Apple Tahini Toast

Eating breakfast is a common resolution people make when trying to eat healthier. For most of us, it is a good idea. Skipping breakfast can lead to overeating later in the day as we get overly hungry. It helps wake us up and give us energy we need for the day to get going.

The big problem most people have is having time. This Mediterranean diet inspired breakfast is super fast but still delicious. Tahini is a paste made out of sesame seeds (think peanut butter to peanuts). It’s really delicious and is a major ingredient in hummus. Try it and you will be surprised at how good it is. If you can’t find it, you could substitute your favorite nut butter here.


Apple Tahini Toast (Serves 1, easy to make more)

Apple Tahini Toast

1 slice whole wheat bread or 1 whole wheat English muffin
1 ½ tablespoons tahini
½ apple, sliced
1 teaspoon honey

1. Lightly toast bread or English muffin.
2. Spread tahini over bread. Top with apple slices.
3. Drizzle with honey. Enjoy!

Nutritional Information: (toast)

Calories: 278
Protein: 8 g
Fat: 13 g
Saturated Fat: 2 g
Cholesterol: 0 mg
Carbohydrates: 36 g
Fiber: 6 g
Sodium: 168 mg

Nutritional Information: (muffin)

Calories: 337
Protein: 10 g
Fat: 14 g
Saturated Fat: 2 g
Cholesterol: 0 mg
Carbohydrates: 50 g
Fiber: 9 g
Sodium: 269 mg


Leave a comment

Filed under Recipes

Mediterranean Diet and Mental Health

Well, you know how I’m always saying not to give up if you slip up on your resolutions? That’s why I’m here! I had the goal to post every week this year…and I missed last week. I’m sorry. It was crazy. But I was doing lots of nutrition thinking.

I had the opportunity to speak at a community event on mental health, specifically on nutrition and mental health. That is a pretty broad way to look at things. For example, eating a cookie seems like it would be good for my mental health when my kids are being crazy in the afternoon. Anyone else?

My focus was more on clinical mental health issues. Turns out, research in both depression and Alzheimer’s disease has shown some benefit to a Mediterranean diet. Overall, the research just shows that a “healthy” diet is good for our brains. Surprising, I know. But the Mediterranean diet has done well in several studies I found and is a generally accepted healthy eating plan. I thought I’d highlight some points of this diet plan today.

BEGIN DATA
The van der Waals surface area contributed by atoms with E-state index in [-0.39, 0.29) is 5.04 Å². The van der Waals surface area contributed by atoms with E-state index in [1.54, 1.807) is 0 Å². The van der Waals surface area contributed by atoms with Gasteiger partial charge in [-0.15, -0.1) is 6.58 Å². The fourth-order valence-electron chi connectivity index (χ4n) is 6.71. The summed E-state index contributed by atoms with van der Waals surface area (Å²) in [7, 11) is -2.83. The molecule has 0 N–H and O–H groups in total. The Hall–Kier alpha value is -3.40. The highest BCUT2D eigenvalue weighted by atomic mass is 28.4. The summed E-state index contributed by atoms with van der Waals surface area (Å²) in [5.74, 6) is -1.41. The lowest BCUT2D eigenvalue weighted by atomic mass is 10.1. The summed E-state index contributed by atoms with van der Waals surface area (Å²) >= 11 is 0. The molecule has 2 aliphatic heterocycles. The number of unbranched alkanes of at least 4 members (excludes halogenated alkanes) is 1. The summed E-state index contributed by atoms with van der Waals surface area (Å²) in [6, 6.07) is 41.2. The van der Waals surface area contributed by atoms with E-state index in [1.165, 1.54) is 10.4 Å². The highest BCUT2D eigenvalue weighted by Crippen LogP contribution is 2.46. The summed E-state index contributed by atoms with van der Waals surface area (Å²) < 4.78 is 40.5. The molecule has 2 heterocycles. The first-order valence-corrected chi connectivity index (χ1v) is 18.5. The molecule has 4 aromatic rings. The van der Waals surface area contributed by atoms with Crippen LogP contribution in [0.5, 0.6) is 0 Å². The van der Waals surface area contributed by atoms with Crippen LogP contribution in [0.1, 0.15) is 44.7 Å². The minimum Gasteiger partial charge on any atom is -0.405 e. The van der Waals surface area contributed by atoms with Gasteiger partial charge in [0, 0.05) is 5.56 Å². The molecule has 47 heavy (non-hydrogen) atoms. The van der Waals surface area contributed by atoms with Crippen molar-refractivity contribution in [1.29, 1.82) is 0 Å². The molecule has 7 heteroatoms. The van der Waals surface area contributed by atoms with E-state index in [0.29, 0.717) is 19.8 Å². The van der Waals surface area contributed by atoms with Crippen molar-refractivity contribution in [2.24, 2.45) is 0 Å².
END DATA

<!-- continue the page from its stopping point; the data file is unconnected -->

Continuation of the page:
1) Primarily a plant based diet. Think whole grains, beans, fruits, vegetables, nuts. This is NOT a low carb diet. But it does steer away from refined sugars.

2) Focus on healthy fats, particularly olive oil, avocados, and nuts. This is NOT a low fat diet. But research in several areas has shown that a diet high in fat BUT high in healthy fats is good for us.

3) Eat fish at least twice a week. Eat little red meat, focusing more on fish and poultry. Fatty fish, such as salmon, mackerel, albacore tuna, and arctic char, are great for our heart and circulation. Avoid fried fish.

4) Get plenty of exercise. This has immediate benefits for your mental well being as it releases endorphins that make you feel good.

5) Enjoy meals with friends and family. Slow down and savor your food and the dining experience. Often, you can find that you eat less when you eat more slowly. Just be careful to not slow down and sit at the table SO long that you keep taking seconds, thirds, etc.

6) Optional: drink red wine in moderation. Some health benefits have been shown with drinking nor more than 5 ounces of wine per day. However, most health professionals do not encourage ADDING drinking to your diet. Just drink with a purpose if you already do drink.

Below are some Mediterranean diet friendly recipes from this site. I’ll be back tomorrow with a simple breakfast idea. Enjoy!

Baba Ganoush
Baba Ganoush

Hummus Pasta
Hummus Pasta

Grilled Salmon
Grilled Salmon

Fish Tacos with Spicy Slaw
Fish Tacos with Spicy Slaw

Roasted Red Pepper Hummus
Hummus Variations

Chicken Shawarma
Chicken Shawarma

1 Comment

Filed under Uncategorized

Slow Cooker Overnight Oatmeal

How are your health resolutions going? Are you going strong or have you fallen off the bandwagon already? No shame either way. I’ve met some of my goals, slipped at others. Here’s the thing I think most people forget: it is a goal for ALL of 2018. So if it takes until December 31 to do it, that is 100% ok.